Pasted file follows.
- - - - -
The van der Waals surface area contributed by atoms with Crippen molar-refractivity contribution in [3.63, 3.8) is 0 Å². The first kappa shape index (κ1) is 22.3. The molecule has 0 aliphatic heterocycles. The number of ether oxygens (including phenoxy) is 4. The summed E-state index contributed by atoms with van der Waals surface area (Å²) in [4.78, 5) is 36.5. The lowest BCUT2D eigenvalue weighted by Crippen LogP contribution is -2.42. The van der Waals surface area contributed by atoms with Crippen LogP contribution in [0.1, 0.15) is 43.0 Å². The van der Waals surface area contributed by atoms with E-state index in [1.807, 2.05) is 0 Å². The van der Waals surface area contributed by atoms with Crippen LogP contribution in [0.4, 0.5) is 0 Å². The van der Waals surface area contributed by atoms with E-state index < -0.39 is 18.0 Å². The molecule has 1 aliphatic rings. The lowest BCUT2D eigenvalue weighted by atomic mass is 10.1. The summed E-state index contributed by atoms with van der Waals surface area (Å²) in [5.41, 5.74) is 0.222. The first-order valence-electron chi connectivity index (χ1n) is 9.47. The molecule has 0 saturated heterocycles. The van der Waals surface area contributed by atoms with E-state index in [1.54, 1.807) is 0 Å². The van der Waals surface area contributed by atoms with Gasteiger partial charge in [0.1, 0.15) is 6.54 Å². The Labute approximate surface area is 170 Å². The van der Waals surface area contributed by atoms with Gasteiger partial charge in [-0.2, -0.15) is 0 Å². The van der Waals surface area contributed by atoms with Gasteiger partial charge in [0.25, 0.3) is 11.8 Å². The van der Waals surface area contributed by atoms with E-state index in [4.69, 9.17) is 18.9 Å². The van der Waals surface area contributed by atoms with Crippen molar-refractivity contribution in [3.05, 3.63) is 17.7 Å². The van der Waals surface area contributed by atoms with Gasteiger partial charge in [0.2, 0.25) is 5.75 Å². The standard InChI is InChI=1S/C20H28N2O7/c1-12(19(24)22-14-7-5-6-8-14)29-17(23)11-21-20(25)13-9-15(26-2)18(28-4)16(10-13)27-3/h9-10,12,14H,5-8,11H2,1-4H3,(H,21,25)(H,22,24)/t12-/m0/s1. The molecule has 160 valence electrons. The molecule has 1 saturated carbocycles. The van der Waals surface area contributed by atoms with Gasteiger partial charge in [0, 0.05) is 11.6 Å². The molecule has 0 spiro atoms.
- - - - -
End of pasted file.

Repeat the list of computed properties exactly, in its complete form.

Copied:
The van der Waals surface area contributed by atoms with Crippen molar-refractivity contribution in [3.63, 3.8) is 0 Å². The first kappa shape index (κ1) is 22.3. The molecule has 0 aliphatic heterocycles. The number of ether oxygens (including phenoxy) is 4. The summed E-state index contributed by atoms with van der Waals surface area (Å²) in [4.78, 5) is 36.5. The lowest BCUT2D eigenvalue weighted by Crippen LogP contribution is -2.42. The van der Waals surface area contributed by atoms with Crippen LogP contribution in [0.1, 0.15) is 43.0 Å². The van der Waals surface area contributed by atoms with E-state index in [1.807, 2.05) is 0 Å². The van der Waals surface area contributed by atoms with Crippen LogP contribution in [0.4, 0.5) is 0 Å². The van der Waals surface area contributed by atoms with E-state index < -0.39 is 18.0 Å². The molecule has 1 aliphatic rings. The lowest BCUT2D eigenvalue weighted by atomic mass is 10.1. The summed E-state index contributed by atoms with van der Waals surface area (Å²) in [5.41, 5.74) is 0.222. The first-order valence-electron chi connectivity index (χ1n) is 9.47. The molecule has 0 saturated heterocycles. The van der Waals surface area contributed by atoms with E-state index in [1.54, 1.807) is 0 Å². The van der Waals surface area contributed by atoms with Gasteiger partial charge in [0.1, 0.15) is 6.54 Å². The Labute approximate surface area is 170 Å². The van der Waals surface area contributed by atoms with Gasteiger partial charge in [-0.2, -0.15) is 0 Å². The van der Waals surface area contributed by atoms with Gasteiger partial charge in [0.25, 0.3) is 11.8 Å². The van der Waals surface area contributed by atoms with E-state index in [4.69, 9.17) is 18.9 Å². The van der Waals surface area contributed by atoms with Crippen molar-refractivity contribution in [3.05, 3.63) is 17.7 Å². The van der Waals surface area contributed by atoms with Gasteiger partial charge in [0.2, 0.25) is 5.75 Å². The standard InChI is InChI=1S/C20H28N2O7/c1-12(19(24)22-14-7-5-6-8-14)29-17(23)11-21-20(25)13-9-15(26-2)18(28-4)16(10-13)27-3/h9-10,12,14H,5-8,11H2,1-4H3,(H,21,25)(H,22,24)/t12-/m0/s1. The molecule has 160 valence electrons. The molecule has 1 saturated carbocycles. The van der Waals surface area contributed by atoms with Gasteiger partial charge in [0, 0.05) is 11.6 Å². The molecule has 0 spiro atoms.